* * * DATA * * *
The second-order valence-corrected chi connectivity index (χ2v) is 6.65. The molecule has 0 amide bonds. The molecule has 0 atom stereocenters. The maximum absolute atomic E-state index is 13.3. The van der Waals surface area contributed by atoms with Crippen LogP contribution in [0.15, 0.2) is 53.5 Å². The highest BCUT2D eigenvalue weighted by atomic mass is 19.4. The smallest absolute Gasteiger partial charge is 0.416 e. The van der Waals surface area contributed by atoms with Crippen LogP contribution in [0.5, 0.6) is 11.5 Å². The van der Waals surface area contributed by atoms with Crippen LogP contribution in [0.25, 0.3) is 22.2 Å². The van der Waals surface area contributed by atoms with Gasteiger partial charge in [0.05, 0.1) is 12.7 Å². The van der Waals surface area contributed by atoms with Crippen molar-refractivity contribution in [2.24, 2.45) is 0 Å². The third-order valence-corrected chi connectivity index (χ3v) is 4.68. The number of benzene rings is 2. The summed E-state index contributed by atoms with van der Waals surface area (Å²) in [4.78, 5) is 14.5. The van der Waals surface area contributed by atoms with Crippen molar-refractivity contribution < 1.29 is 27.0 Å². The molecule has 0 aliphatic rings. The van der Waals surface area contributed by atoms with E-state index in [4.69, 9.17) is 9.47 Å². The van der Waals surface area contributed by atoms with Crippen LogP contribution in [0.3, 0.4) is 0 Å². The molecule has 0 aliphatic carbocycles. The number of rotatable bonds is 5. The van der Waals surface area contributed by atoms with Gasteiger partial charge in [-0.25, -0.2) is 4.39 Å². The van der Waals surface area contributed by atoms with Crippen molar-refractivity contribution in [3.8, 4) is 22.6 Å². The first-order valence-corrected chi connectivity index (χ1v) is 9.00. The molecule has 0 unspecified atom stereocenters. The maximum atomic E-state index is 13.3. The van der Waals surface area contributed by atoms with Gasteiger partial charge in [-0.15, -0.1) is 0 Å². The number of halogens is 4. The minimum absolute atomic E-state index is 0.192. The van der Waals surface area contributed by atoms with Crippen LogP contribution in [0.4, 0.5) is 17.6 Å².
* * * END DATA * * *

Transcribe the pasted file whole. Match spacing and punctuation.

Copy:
The second-order valence-corrected chi connectivity index (χ2v) is 6.65. The molecule has 0 amide bonds. The molecule has 0 atom stereocenters. The maximum absolute atomic E-state index is 13.3. The van der Waals surface area contributed by atoms with Crippen LogP contribution in [0.15, 0.2) is 53.5 Å². The highest BCUT2D eigenvalue weighted by atomic mass is 19.4. The smallest absolute Gasteiger partial charge is 0.416 e. The van der Waals surface area contributed by atoms with Crippen LogP contribution in [0.5, 0.6) is 11.5 Å². The van der Waals surface area contributed by atoms with Crippen LogP contribution in [0.25, 0.3) is 22.2 Å². The van der Waals surface area contributed by atoms with Gasteiger partial charge in [0.05, 0.1) is 12.7 Å². The van der Waals surface area contributed by atoms with Crippen molar-refractivity contribution in [2.24, 2.45) is 0 Å². The third-order valence-corrected chi connectivity index (χ3v) is 4.68. The number of benzene rings is 2. The summed E-state index contributed by atoms with van der Waals surface area (Å²) in [4.78, 5) is 14.5. The van der Waals surface area contributed by atoms with Crippen molar-refractivity contribution < 1.29 is 27.0 Å². The molecule has 0 aliphatic rings. The van der Waals surface area contributed by atoms with E-state index in [4.69, 9.17) is 9.47 Å². The van der Waals surface area contributed by atoms with Crippen LogP contribution in [0.3, 0.4) is 0 Å². The molecule has 0 aliphatic carbocycles. The number of rotatable bonds is 5. The van der Waals surface area contributed by atoms with Gasteiger partial charge in [-0.25, -0.2) is 4.39 Å². The van der Waals surface area contributed by atoms with Crippen molar-refractivity contribution in [3.8, 4) is 22.6 Å². The first-order valence-corrected chi connectivity index (χ1v) is 9.00. The molecule has 0 unspecified atom stereocenters. The maximum atomic E-state index is 13.3. The van der Waals surface area contributed by atoms with Gasteiger partial charge in [-0.15, -0.1) is 0 Å². The number of halogens is 4. The minimum absolute atomic E-state index is 0.192. The van der Waals surface area contributed by atoms with Crippen LogP contribution in [0.4, 0.5) is 17.6 Å².